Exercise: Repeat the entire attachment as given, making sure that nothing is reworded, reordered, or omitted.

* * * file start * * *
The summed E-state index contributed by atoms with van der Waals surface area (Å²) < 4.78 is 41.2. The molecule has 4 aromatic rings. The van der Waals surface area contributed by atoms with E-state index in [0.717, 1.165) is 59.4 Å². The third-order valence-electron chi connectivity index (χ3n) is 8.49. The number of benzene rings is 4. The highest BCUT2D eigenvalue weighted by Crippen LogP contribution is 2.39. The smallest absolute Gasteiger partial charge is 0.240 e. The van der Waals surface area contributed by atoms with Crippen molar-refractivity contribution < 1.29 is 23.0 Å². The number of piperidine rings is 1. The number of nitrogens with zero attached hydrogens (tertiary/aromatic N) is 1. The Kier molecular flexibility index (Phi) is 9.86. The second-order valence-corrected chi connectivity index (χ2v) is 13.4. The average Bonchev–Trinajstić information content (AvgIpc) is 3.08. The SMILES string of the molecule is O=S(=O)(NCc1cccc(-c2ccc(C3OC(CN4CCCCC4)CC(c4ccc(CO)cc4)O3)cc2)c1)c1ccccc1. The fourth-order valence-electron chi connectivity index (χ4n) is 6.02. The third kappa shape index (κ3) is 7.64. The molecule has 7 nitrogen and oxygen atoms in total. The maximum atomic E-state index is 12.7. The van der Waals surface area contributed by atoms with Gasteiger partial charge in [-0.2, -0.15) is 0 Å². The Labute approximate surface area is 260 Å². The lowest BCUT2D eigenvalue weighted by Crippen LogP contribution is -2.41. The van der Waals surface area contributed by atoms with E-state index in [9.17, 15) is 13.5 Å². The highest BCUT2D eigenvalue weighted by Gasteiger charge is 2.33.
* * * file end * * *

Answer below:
The summed E-state index contributed by atoms with van der Waals surface area (Å²) < 4.78 is 41.2. The molecule has 4 aromatic rings. The van der Waals surface area contributed by atoms with E-state index in [0.717, 1.165) is 59.4 Å². The third-order valence-electron chi connectivity index (χ3n) is 8.49. The number of benzene rings is 4. The highest BCUT2D eigenvalue weighted by Crippen LogP contribution is 2.39. The smallest absolute Gasteiger partial charge is 0.240 e. The van der Waals surface area contributed by atoms with Crippen molar-refractivity contribution < 1.29 is 23.0 Å². The number of piperidine rings is 1. The number of nitrogens with zero attached hydrogens (tertiary/aromatic N) is 1. The Kier molecular flexibility index (Phi) is 9.86. The second-order valence-corrected chi connectivity index (χ2v) is 13.4. The average Bonchev–Trinajstić information content (AvgIpc) is 3.08. The SMILES string of the molecule is O=S(=O)(NCc1cccc(-c2ccc(C3OC(CN4CCCCC4)CC(c4ccc(CO)cc4)O3)cc2)c1)c1ccccc1. The fourth-order valence-electron chi connectivity index (χ4n) is 6.02. The third kappa shape index (κ3) is 7.64. The molecule has 7 nitrogen and oxygen atoms in total. The maximum atomic E-state index is 12.7. The van der Waals surface area contributed by atoms with Gasteiger partial charge in [-0.2, -0.15) is 0 Å². The Labute approximate surface area is 260 Å². The lowest BCUT2D eigenvalue weighted by Crippen LogP contribution is -2.41. The van der Waals surface area contributed by atoms with E-state index in [9.17, 15) is 13.5 Å². The highest BCUT2D eigenvalue weighted by Gasteiger charge is 2.33.